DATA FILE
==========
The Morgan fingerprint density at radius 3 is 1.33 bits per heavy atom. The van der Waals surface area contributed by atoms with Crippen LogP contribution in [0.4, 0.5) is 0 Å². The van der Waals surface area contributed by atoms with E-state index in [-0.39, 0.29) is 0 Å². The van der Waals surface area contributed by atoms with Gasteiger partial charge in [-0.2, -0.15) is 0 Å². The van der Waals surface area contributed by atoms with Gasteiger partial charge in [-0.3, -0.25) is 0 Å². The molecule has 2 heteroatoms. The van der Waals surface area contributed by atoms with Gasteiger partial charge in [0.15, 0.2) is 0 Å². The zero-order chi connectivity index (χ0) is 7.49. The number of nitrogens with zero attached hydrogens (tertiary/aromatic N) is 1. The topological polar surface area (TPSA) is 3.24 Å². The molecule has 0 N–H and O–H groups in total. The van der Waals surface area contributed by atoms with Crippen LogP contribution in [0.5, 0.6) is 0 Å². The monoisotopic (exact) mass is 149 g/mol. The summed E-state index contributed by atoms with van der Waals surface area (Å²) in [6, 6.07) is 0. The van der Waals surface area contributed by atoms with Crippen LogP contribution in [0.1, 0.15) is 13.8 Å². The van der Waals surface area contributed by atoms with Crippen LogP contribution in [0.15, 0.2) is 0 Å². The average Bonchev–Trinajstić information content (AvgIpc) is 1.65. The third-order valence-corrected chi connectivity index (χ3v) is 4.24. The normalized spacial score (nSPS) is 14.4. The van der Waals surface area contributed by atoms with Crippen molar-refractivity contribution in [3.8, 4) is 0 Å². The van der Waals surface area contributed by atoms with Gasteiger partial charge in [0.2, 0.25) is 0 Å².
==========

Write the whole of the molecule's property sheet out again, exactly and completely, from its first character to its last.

The Morgan fingerprint density at radius 3 is 1.33 bits per heavy atom. The van der Waals surface area contributed by atoms with Crippen LogP contribution in [0.4, 0.5) is 0 Å². The van der Waals surface area contributed by atoms with E-state index in [-0.39, 0.29) is 0 Å². The van der Waals surface area contributed by atoms with Gasteiger partial charge in [-0.2, -0.15) is 0 Å². The van der Waals surface area contributed by atoms with Gasteiger partial charge in [-0.3, -0.25) is 0 Å². The molecule has 2 heteroatoms. The van der Waals surface area contributed by atoms with Gasteiger partial charge in [0.15, 0.2) is 0 Å². The zero-order chi connectivity index (χ0) is 7.49. The number of nitrogens with zero attached hydrogens (tertiary/aromatic N) is 1. The topological polar surface area (TPSA) is 3.24 Å². The molecule has 0 N–H and O–H groups in total. The van der Waals surface area contributed by atoms with Crippen LogP contribution in [0.5, 0.6) is 0 Å². The monoisotopic (exact) mass is 149 g/mol. The summed E-state index contributed by atoms with van der Waals surface area (Å²) in [6, 6.07) is 0. The van der Waals surface area contributed by atoms with Crippen LogP contribution in [0.1, 0.15) is 13.8 Å². The van der Waals surface area contributed by atoms with Crippen LogP contribution in [0.15, 0.2) is 0 Å². The average Bonchev–Trinajstić information content (AvgIpc) is 1.65. The third-order valence-corrected chi connectivity index (χ3v) is 4.24. The normalized spacial score (nSPS) is 14.4. The van der Waals surface area contributed by atoms with Crippen molar-refractivity contribution in [3.8, 4) is 0 Å². The van der Waals surface area contributed by atoms with Gasteiger partial charge in [0.2, 0.25) is 0 Å².